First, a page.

From there, it’s a short leap of faith to the belief that market valuation reflects soul value — not perfectly, but at least roughly and in the long term. The most expensive works have the most soul. That’s why, if you can afford it, you buy the real Motherwell. There’s no magic, no soul, in fake artworks, so they are worth less, if not completely worthless.
Mr. Pei-Shen told Bloomberg Businessweek that he thought he was being commissioned to make paintings for art lovers who could not afford the genuine works but were willing to buy imitations. I don’t know if such people really exist, but Mr. Pei-Shen seems to have thought they did. He didn’t imagine that there was anything ethically or legally wrong with what he was doing. He was a copyist but not a forger, if intention to deceive is part of the definition of a forger.
Mr. Pei-Shen told a reporter that he was shocked to learn what art dealers actually did with his simulations, for which they paid him a few thousand dollars per piece. He also said that he thought that it was impossible to make fakes that would be undetectable as such. Apparently, he didn’t even try: Signs of age and forged signatures, prosecutors say, were added by the man who ordered the paintings, the art dealer Jose Carlos Bergantiños Diaz.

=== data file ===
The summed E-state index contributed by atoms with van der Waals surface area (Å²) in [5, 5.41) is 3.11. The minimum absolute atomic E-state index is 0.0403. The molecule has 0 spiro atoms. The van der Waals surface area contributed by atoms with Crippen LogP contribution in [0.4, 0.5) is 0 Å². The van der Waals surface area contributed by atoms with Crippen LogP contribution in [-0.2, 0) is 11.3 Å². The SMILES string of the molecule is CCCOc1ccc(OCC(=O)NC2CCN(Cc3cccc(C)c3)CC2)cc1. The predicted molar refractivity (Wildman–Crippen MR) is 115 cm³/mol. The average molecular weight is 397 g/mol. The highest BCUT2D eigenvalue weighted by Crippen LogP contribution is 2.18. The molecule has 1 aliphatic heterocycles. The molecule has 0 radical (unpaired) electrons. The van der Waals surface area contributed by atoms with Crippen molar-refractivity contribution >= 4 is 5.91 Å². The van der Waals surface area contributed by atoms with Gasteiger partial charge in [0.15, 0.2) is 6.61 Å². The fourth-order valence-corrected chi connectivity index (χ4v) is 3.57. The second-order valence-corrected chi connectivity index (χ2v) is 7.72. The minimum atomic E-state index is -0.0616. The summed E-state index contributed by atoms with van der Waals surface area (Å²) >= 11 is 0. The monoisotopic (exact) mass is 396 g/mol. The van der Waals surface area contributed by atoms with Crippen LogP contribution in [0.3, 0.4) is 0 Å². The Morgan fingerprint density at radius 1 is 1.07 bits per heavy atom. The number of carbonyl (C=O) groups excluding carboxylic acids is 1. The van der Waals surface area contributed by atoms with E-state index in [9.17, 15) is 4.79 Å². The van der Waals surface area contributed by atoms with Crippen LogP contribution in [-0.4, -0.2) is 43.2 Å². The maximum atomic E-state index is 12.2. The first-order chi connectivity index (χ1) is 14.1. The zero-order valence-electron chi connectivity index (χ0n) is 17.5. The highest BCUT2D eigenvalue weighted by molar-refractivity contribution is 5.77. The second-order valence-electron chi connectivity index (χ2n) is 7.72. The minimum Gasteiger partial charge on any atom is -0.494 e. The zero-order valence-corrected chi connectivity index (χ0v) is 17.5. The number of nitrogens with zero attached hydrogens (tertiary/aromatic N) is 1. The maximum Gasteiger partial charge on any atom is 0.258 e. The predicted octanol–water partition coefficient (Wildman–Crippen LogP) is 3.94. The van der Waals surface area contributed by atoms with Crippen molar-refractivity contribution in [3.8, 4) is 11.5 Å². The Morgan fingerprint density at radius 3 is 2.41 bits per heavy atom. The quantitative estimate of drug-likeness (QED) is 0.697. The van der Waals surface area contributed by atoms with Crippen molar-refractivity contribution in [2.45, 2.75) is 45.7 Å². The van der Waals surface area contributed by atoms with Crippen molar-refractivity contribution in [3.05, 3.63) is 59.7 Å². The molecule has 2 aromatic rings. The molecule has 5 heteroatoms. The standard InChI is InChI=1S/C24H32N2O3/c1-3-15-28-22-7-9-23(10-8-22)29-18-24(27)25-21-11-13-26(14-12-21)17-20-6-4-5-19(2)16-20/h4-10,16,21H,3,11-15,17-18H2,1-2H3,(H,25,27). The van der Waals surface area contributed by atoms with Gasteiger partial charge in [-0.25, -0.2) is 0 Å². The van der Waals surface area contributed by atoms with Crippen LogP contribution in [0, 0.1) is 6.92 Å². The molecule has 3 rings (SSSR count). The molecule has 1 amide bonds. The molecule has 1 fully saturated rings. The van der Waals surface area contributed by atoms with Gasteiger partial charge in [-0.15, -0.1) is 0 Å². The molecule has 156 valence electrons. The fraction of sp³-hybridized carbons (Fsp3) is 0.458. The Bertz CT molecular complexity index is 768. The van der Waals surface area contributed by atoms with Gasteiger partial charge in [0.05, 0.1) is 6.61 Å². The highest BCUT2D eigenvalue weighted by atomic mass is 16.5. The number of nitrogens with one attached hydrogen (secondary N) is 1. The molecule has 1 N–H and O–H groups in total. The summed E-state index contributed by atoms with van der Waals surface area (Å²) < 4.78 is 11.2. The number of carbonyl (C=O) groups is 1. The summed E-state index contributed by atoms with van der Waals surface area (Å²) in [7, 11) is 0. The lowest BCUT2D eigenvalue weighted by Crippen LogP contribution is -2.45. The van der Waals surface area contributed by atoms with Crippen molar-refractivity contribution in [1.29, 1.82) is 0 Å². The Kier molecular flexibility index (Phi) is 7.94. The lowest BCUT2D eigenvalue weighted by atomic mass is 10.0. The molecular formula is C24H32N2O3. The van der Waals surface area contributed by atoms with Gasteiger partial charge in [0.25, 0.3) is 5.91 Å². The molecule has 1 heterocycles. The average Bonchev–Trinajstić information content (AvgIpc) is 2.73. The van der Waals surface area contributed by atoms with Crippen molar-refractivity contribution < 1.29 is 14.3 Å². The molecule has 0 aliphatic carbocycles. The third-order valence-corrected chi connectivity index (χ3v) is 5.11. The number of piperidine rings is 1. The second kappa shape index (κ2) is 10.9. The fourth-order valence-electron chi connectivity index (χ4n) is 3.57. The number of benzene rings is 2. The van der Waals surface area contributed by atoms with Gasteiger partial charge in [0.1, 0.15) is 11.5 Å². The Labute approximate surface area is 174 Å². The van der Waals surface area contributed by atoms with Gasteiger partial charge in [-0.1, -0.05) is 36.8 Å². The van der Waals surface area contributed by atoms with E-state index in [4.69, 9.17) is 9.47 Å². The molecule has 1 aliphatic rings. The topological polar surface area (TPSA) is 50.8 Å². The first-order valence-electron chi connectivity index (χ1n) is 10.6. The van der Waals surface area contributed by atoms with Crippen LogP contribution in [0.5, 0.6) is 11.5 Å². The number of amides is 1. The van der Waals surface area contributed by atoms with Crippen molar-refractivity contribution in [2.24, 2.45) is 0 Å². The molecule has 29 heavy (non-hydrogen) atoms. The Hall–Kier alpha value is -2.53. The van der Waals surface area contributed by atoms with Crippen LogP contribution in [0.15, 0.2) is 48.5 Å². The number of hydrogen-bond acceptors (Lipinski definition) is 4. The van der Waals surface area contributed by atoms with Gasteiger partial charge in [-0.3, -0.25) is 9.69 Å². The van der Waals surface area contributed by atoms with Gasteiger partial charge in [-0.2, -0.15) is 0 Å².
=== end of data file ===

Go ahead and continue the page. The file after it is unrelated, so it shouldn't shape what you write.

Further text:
The art market depends on the belief, expressed by Mr. Pei-Shen, that fakes can always be detected. Collective wisdom supposes that the forgery must, at some level, betray itself, and much 'connoisseurial' scrutiny and forensic investigation goes into ensuring that as many deceptions as possible are ultimately exposed. Forgeries flooding the market unchecked would throw relations between supply and demand out of whack, causing economic chaos.
That’s what makes stories like that of Mr. Pei-Shen and the people he worked for so compelling. They are players in contemporary morality tales, myth-saturated chronicles about the upset and the restoration of order in the capitalist universe. It would make a more thrilling story if Mr. Pei-Shen turned out to be a great artist in his own right. Judging from what we can see online, however, that happy ending isn’t going to happen.
Wouldn’t it be great, however, if we could see an exhibition of all his fake paintings?